EMF Health-effects Research
Increased sensitivity of the non-human primate eye to microwave radiation following ophthalmic drug pretreatment
Kues HA, Monahan JC, D'Anna SA, McLeod DS, Lutty GA, Koslov S,
Bioelectromagnetics 13(5):379-393, 1992
Previous studies in our laboratory have established that pulsed microwaves at 2.45 GHz and 10 mW/cm2 are associated with production of corneal endothelial lesions and with disruption of the blood-aqueous barrier in the non-human primate eye.
In the study reported here we examined ocular damage in monkeys (M. mulatta and M. fascicularis) following topical treatment with one of two ophthalmic drugs (timolol maleate and pilocarpine) that preceded exposure to pulsed microwaves.
Anesthetized monkeys were sham exposed or exposed to pulsed, 2.45 GHz microwaves (10 microseconds, 100 pps) at average power densities of 0.2, 1, 5, 10, or 15 mW/cm2 4 h a day for 3 consecutive days (respective SARs were 0.052, 0.26, 1.3, 2.6, and 3.9 W/kg). Immediately before microwave exposure, one or both eyes were treated topically with one drop of 0.5% timolol maleate or of 2% pilocarpine.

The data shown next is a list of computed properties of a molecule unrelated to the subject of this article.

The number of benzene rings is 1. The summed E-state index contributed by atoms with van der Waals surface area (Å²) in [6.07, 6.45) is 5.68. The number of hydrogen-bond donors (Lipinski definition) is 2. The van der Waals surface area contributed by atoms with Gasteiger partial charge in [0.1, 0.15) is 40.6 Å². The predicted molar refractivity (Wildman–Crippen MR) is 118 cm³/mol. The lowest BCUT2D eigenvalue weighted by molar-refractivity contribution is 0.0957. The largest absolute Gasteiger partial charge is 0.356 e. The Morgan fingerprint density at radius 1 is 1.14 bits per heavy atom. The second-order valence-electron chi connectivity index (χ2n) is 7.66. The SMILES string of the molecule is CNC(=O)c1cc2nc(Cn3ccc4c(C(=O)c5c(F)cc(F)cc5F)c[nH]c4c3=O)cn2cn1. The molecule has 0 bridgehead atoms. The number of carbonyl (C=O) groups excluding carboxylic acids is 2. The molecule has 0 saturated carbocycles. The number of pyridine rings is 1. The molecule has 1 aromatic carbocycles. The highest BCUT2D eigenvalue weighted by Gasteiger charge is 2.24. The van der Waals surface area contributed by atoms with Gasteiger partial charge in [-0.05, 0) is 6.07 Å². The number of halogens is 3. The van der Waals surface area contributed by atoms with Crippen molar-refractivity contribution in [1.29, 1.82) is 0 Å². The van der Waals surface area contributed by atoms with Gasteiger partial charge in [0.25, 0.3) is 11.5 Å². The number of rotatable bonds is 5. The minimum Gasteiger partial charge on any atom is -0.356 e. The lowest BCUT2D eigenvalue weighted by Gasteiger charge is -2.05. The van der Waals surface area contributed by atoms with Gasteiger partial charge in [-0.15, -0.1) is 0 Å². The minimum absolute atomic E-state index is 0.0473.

Following administration of a drug, we observed a significant reduction in the power-density threshold (from 10 to 1 mW/cm2) for induction of corneal endothelial lesions and for increased vascular permeability of the iris.
Diagnostic procedures (in vivo specular microscopy and fluorescein iris angiography) were performed following each exposure protocol. In addition, increased vascular permeability was confirmed with horseradish peroxidase tracer techniques.
Although we did not measure intraocular temperatures in experimental animals, the results suggest that a mechanism other than significant heating of the eye is involved.
Our data indicate that pulsed microwaves at an average SAR of 0.26 W/kg, if administered after pretreatment with ophthalmic drugs, can produce significant ocular effects in the anesthetized primate.